Archive for March, 2006

Count Basie Orchestra: The Complete Atomic Basie


The Count Basie Orchestra: The Complete Atomic Basie
Arrangements:Neal Hefti
Recorded 1957. Blue Note 28635

The Swing Era is a time of American Music when, in the years at the end of  the Depression and before the second World War, one of the chief forms of live entertainment was to be found in the Dance Halls. Jazz was already widespread, with its strong rhythm, spontaneous improvisation and bluesy touch. The Jazz Orchestras took this idiom, enlarged the group of musicians to about 20, and used more written arrangements to produce a more elaborate, coordinated sound. In the days before massive amplification, the sound was loud, exciting, and the enthusiasm of the audience could inspire the musicians to wonderful flights of imagination and inspiration – filling the Dance Halls with a big sound from a “Big Band”!

And would you believe it, the Big Band sound is alive and well – in Rio de Janeiro! From the late 70s, the flag was carried by the Rio Jazz Orchestra, now directed by Marcos Szpilman, while since the 90s they have been joined by UFRJazz, a group based on the Escola de Musica de Rio de Janeiro, and lead by Maestro José Rua. UFRJazz (how do you say that?) play Big Band standards, as well as Brazilian music, and new arrangements made especially for them – and are amazingly competent.

Figureheads of Big Band Jazz
One of the pioneers of Big Band jazz was Fletcher Henderson’s Orchestra, which played in New York in the 20s, and had Louis Armstrong as one of its stars. In the 30s, the two famous Big Jazz Bands were those of Duke Ellington and Count Basie, who both kept going from the 30s to the 70s. Duke Ellington was composer, arranger, and bandleader, and he was so successful he became a symbol for the rise of coloured musicians. White band-leaders had an easier time, and Benny Goodman, Tommy Dorsey and Glenn Miller became household names throughout the 30s and 40s, being associated with the style of music which is called Swing.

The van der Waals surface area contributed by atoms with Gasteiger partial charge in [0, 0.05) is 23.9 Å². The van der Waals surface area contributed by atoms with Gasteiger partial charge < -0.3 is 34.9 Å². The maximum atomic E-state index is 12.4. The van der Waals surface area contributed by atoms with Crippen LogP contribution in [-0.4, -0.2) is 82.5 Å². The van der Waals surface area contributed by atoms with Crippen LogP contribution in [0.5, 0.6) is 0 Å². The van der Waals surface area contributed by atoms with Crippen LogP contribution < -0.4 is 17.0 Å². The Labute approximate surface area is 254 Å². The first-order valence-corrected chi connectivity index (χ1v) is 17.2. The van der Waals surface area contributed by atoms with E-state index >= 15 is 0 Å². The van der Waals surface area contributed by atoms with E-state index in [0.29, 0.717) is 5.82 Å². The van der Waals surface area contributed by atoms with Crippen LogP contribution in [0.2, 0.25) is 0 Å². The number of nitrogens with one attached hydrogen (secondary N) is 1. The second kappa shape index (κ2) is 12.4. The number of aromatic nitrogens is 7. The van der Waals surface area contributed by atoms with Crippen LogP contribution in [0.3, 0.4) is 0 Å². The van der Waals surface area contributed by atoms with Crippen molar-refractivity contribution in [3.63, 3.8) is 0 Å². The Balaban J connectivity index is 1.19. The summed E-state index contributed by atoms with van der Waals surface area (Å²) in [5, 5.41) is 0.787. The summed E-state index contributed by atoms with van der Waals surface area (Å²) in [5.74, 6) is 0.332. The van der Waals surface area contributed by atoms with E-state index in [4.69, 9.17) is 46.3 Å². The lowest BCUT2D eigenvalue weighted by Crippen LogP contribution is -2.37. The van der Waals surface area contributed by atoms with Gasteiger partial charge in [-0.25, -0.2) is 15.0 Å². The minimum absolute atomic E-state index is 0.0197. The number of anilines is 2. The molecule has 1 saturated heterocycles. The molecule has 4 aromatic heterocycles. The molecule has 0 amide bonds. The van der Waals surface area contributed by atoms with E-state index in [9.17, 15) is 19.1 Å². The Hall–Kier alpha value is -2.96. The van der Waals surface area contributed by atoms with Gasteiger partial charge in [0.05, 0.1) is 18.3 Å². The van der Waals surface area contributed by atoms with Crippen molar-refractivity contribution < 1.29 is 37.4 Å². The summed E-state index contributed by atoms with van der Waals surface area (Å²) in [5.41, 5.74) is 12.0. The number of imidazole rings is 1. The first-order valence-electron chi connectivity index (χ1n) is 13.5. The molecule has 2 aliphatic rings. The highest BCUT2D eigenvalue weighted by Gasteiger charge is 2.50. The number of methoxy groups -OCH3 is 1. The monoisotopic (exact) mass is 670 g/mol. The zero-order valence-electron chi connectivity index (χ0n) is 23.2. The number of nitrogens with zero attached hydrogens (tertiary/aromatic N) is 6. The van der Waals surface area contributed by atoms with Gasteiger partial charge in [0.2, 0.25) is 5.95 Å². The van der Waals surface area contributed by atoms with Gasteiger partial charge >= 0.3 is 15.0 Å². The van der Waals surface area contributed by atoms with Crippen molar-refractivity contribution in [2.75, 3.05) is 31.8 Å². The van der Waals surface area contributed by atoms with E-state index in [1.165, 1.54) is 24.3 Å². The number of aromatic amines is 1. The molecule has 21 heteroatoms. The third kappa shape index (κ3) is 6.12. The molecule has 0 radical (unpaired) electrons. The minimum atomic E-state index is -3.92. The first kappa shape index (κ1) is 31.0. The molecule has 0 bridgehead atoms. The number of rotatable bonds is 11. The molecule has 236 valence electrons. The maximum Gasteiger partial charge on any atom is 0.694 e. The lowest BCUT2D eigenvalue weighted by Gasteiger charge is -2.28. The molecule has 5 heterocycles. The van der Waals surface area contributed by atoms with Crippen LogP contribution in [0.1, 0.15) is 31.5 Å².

Count Basie and his Orchestra
William Basie was born in New Jersey in 1905. He worked as a musician in New York, but it was in Kansas City that he made his name as a bandleader, during the Depression of the 30s. (He was named ‘Count’ to keep up with the Duke and Earl titles adopted by other musicians!). His 1930s Band is still considered legendary, for its strong swing, and outstanding soloists (including Buck Clayton trumpet, and the twin tenors of Herschel Evans and Lester Young).

Big Bands had a hard time after WWII, and before 1950 most were disbanded – including Basie’s. But in 1952, he was back in business, and his new orchestra set new standards for what a Big Band could sound like. He retained the traditional “rhythm section” made up of piano, guitar, bass and drums, and these backed five saxophones, four trumpets, three trombones. To ensure coordination for a group of this size, it is usual to write out the music each one should play in the ensembles – so the musicians are ‘readers’. (Even reading music requires interpretation, because the syncopation and rhythmic subtlety is difficult to annotate). After they play the tune through once or twice together, the pieces have solos, where one player comes to the fore and improvises, sometimes with the rest of the group playing “riffs” – or repeated little patterns of melody – behind him. Most popular songs played by bands have a 32-bar AABA structure, except for the famous 12-bar blues. So the rhythm section will always repeat the original sequence, maintaining the structure, and the soloist can invent what he wants on top, fitting it in with anything else the Band may be playing. The best players, therefore, have an absolutely instinctive control of their instrument – what they think, they can play. What they are inspired to do, that’s what happens. And after the spontaneous part, the theme is repeated all together to close.